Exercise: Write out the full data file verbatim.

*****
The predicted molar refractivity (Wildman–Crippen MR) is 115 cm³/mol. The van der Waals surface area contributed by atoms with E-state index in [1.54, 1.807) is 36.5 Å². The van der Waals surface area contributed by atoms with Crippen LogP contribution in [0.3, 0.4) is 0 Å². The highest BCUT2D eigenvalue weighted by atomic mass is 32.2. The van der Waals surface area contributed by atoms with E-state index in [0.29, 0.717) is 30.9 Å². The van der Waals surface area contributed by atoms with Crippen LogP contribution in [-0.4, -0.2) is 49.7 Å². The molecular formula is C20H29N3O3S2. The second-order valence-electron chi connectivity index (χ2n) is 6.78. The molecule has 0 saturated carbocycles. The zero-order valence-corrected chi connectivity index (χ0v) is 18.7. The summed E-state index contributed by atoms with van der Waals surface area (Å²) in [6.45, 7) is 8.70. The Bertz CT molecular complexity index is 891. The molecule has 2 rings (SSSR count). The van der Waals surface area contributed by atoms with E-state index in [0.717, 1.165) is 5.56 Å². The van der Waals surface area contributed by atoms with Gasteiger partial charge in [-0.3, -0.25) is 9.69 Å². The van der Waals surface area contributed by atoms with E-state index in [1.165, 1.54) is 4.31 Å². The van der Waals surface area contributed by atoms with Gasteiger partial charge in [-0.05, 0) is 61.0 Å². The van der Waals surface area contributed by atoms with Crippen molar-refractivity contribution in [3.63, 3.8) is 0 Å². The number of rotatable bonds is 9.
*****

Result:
The predicted molar refractivity (Wildman–Crippen MR) is 115 cm³/mol. The van der Waals surface area contributed by atoms with E-state index in [1.54, 1.807) is 36.5 Å². The van der Waals surface area contributed by atoms with Crippen LogP contribution in [0.3, 0.4) is 0 Å². The highest BCUT2D eigenvalue weighted by atomic mass is 32.2. The van der Waals surface area contributed by atoms with E-state index in [0.29, 0.717) is 30.9 Å². The van der Waals surface area contributed by atoms with Crippen LogP contribution in [-0.4, -0.2) is 49.7 Å². The molecular formula is C20H29N3O3S2. The second-order valence-electron chi connectivity index (χ2n) is 6.78. The molecule has 0 saturated carbocycles. The zero-order valence-corrected chi connectivity index (χ0v) is 18.7. The summed E-state index contributed by atoms with van der Waals surface area (Å²) in [6.45, 7) is 8.70. The Bertz CT molecular complexity index is 891. The molecule has 2 rings (SSSR count). The van der Waals surface area contributed by atoms with E-state index in [0.717, 1.165) is 5.56 Å². The van der Waals surface area contributed by atoms with Gasteiger partial charge in [-0.3, -0.25) is 9.69 Å². The van der Waals surface area contributed by atoms with E-state index in [1.165, 1.54) is 4.31 Å². The van der Waals surface area contributed by atoms with Gasteiger partial charge in [-0.05, 0) is 61.0 Å². The van der Waals surface area contributed by atoms with Crippen molar-refractivity contribution in [3.63, 3.8) is 0 Å². The number of rotatable bonds is 9.